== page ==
The World Food Programme (WFP) is warning that 135 million people face crisis levels of hunger or worse, coupled with an additional 130 million on the edge of starvation prompted by Coronavirus.
WFP Executive Director, David Beasley painted a grim picture of “multiple famines of biblical proportions”, saying 300,000 people could starve to death every single day over a three-month period.
WFP currently offers a lifeline to nearly 100 million people – up from about 80 million just a few years ago.
“If we can’t reach these people with the life-saving assistance they need, our analysis shows that 300,000 people could starve to death every single day over a three-month period”, David Beasley said.
“This does not include the increase of starvation due to COVID-19”.
The UN agency is appealing for support to curb the looming disaster.
Noting that WFP is the “logistics backbone” for humanitarians and “even more so now for the global effort to beat the COVID-19 pandemic”, the WFP chief urged the UN Security Council to “lead the way”.
“First and foremost, we need peace”, he said.
He asked that all involved in the fighting provide “swift and unimpeded” humanitarian access to vulnerable communities and for coordinated action to support life-saving assistance, along with $350 million in new funding, to set up a network of logistics hubs to keep worldwide humanitarian supply chains moving.
“If we don’t prepare and act now – to secure access, avoid funding shortfalls and disruptions to trade – we could be facing multiple famines of biblical proportions within a short few months.”
He underlined the fact that there’s no time and that action should be fast.
According to the Global Report on Food Crises (GRFC) 2020 released this week this week, from May–June 2020, 1.2–1.6 million people in Uganda will likely face an acute food insecurity crisis or worse.
This is attributed to a number of factors including a recent invasion of desert locusts in the north east. The report forecasts deterioration in acute food security conditions in the face of the recent arrival of a mature swarm of desert locusts in February.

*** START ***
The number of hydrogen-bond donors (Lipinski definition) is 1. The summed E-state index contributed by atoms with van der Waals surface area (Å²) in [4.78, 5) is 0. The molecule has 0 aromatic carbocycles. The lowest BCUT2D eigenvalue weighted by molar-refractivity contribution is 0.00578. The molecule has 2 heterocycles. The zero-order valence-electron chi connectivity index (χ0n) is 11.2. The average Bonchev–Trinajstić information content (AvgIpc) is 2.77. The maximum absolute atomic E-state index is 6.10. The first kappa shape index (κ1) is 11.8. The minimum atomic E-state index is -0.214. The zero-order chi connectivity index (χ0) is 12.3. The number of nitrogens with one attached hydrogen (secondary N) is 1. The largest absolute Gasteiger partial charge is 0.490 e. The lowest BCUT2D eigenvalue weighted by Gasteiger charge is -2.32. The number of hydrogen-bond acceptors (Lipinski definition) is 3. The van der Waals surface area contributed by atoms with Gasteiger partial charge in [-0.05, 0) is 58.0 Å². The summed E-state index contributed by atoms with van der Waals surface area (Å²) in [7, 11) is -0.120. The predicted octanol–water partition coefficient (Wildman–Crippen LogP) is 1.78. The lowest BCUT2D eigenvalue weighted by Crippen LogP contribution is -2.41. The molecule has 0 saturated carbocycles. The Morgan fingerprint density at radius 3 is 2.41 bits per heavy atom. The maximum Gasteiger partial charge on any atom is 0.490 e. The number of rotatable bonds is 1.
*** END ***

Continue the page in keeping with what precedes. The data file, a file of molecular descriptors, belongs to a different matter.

Uganda’s food-insecure population increased by 27 percent in 2019, the report states, due to continued arrivals of refugees and asylum seekers from neighbouring countries and a particularly severe February–July 2019 lean season in Karamoja sub-region.
The report forecasts that food security conditions are expected to remain precarious due to floods, severe crop damage, and below-average crop production, as well as the potential impact of desert locust infestations on food security.
However, the output of the first season harvest was 10–15 percent below average, according to FEWS NET. Subsequently, the October–December rainy season was characterized by abundant precipitations throughout the cropping period, with cumulative seasonal rains estimated at 40–80 percent above the long-term average over most cropping areas.
The heavy rains had a positive impact on crop establishment and development, and an above-average second season harvest was forecast. However, the torrential rains triggered flooding and landslides in eastern Mount Elgon subregion and in south-western Bundibugyo, Kalungu, Kisoro and Ntoroko districts, affecting about 300,000 people and causing localized crop losses.
In its 2020 forecasts, the report states that Uganda’s acute food insecurity is at minimal levels, thanks to the above-average second season harvest, gathered in January 2020.
However, Stressed acute food security levels in Bundibugyo district are expected to rise through May due to recent floods, landslides and severe crop damage, which left little or no harvests available for own consumption or sale.
“High food prices have forced many households in flood-affected areas to reduce the quantity and frequency of meals. In the agropastoral north-eastern Karamoja region, below-average crop production will result in an earlier-than-usual depletion of household cereal stocks,” the report reads.
However, abundant rains in the second half of 2019 improved livestock conditions and productivity, and an above-average availability of livestock products will maintain acute food security at Stressed levels.
The report adds that refugees from South Sudan and the Democratic Republic of the Congo could face deteriorating acute food insecurity if adequate levels of humanitarian assistance are not provided.